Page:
Bring Christmas Joy to Every Day!

Recent Christmas shopping and wrapping drew my thoughts to the precious parcels we present to our loved ones each year. Whether we’re gifting a family member, a dear friend or a person in need whose name appears on a colorful tag, we express our love through these offerings. Though our children have been adults for some time, my dear husband and I continue to do the same. We do our best to gift them with something which will bring smiles to their faces on Christmas Day. This year, as Mike and I plotted in this regard, I recalled the year when Christmas morning’s surprises weren’t quite enough for our older son. Our firstborn was seeking a bit of Christmas Joy long before December 25…

It was a quarter century ago and a few weeks before Christmas when our son Mike returned home from a friend’s house. “Why don’t we put out our presents before Christmas?” he asked. “My friends’ parents wrap up the gifts and put them out right away. They get to look at them and try to figure out what they’re getting. We don’t get to see anything around here!” Because he was in high school at the time, Mike’s observations perplexed me. Though he’d begrudgingly participated in our annual trek to Wisconsin for a Christmas Tree, he hadn’t shown much interest in decorating it. I was hanging ornaments alone when Mike voiced his concerns. When asked what he might like for Christmas, this son of ours provided minimal ideas which implied that a bit of cash might be the best gift of all. At the same time, he quizzed his younger brother frequently about what he wanted for Christmas. My elder child vacillated between wanting to prepare for Christmas Day and his inability to wait for Christmas Joy.

I considered my son’s predicament as I placed a few more ornaments on the tree. Memories of events that inspired annual ornament purchases (Mike’s first Christmas, his fascination with Santa, then sports, then the telephone, then girls and then driving) filled my head. Mike enjoyed Christmas as a little boy, but he struggled at that time to find meaning in the holy day. I maintained then, as I do today, that the Christmas Season is my favorite time of year. I couldn’t bear the thought of my own child not celebrating Christmas with equal enthusiasm. With that, I left my decorating to devise a way to give my son an early dose of Christmas Joy. “I think your idea of getting the gifts ready early is great. Tim and Dad will go crazy trying to figure out what we got them,” I said. Never mind that my elder son would join his dad and brother in this wondering! Every few days thereafter, I put out a gift for Mike or Tim or my husband. Oddly enough, there wasn’t much package shaking. I think each of them was afraid of ruining any surprises in the process. My three men did, however, look very carefully to detect even the smallest change in the configuration of gifts lying near the tree. In the process, my men huddled together often to discuss their gift possibilities. They also spent more time than ever enjoying the tree and the collection of ornaments which spoke of Christmas Past, the joy of Christmas Present and the promise of Christmas-to-Come.

When all was said and done, I realized that my son Mike didn’t actually care all that much about his gifts being displayed early on. What he did care about was the sense of joy which he’d enjoyed as a little boy but couldn’t recapture as a young man. Mike envied his friends’ opportunity to relish the Christmas Joy which their gifts represented. Mike also wanted much more than a one-day celebration which would come and go with the ticking of the clock. My son wanted to experience Christmas Joy on the day we talked and every day thereafter! Fortunately, my son managed to find what he needed in this family tradition which we initiated that year. As I write, this year’s gifts lie neatly wrapped and ready for perusal. Both of our sons and their wives are doing the same for one another and the five grandchildren they’ve given us. Yes, Christmas Joy abounds today as it does every day!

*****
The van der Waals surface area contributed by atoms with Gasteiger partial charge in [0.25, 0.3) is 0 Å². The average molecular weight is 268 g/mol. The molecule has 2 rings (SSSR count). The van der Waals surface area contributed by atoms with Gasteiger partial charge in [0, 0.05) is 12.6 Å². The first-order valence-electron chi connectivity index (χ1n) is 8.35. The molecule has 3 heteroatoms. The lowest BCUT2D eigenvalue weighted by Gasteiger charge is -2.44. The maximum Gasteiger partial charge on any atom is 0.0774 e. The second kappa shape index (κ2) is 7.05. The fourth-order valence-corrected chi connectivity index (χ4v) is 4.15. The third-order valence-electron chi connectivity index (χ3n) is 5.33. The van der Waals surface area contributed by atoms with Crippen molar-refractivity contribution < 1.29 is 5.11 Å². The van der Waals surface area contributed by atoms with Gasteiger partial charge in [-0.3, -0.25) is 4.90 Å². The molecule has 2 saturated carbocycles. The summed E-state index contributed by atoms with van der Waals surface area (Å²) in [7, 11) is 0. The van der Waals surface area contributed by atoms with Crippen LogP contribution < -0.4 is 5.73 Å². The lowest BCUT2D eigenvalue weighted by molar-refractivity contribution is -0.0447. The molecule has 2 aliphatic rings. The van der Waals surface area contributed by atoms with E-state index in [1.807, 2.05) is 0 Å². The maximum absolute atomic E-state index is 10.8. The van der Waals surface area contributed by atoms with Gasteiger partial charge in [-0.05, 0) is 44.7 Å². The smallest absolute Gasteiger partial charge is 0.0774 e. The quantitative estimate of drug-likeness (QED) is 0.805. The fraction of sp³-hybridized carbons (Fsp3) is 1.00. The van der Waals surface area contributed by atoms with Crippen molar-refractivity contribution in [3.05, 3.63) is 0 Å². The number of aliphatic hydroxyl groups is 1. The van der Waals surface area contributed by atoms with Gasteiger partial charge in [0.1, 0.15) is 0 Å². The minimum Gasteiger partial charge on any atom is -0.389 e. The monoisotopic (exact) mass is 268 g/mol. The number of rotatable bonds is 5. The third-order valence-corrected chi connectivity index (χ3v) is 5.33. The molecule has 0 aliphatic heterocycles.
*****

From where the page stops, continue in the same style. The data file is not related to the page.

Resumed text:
Today, Luke’s gospel (Luke 3:10-18) chronicles some of John the Baptist’s efforts to announce Jesus’ coming. God had inspired John to encourage the people by sharing the joy which had arrived in Jesus. The people had struggled for centuries and John’s followers were more than ready to embrace the long-awaited Messiah. It was John the Baptist’s good fortune to be the first to assure them that their waiting was over. God was among them!

I think my son Mike had the right idea when he looked for Christmas Joy a little early that year. He’d lost something important to him and he wanted to recapture it. In the process, he unwittingly shared his newly recovered joy with the rest of us. God invites you and me to do the same. Just as John the Baptist risked his life and my son risked an argument with his mother to celebrate God’s presence among us every day, you and I can do what we must to bring the Joy of Christmas to the moment at hand.

©2018 Mary Penich – All Rights Reserved


Sweet Memories

A family record of Jesus Christ…
Matthew 1:1

Before preparing this year’s Christmas Cards, I updated my Christmas Card addresses. As time passes, I find that this task takes longer and longer because my stockpile of memories continues to grow. Usually, I smile my way through this work in response to the images of loved ones that dance in my head. The other day, I did the same when I lingered at our wall of family photos. This year, my encounter with my address file was bittersweet. A renewed sense of loss emerged each time I came to the name of someone who has passed away since last Christmas. I told myself that I know these loved ones are rejoicing more than ever this year. With that, I giggled at a mental picture of that amazing party!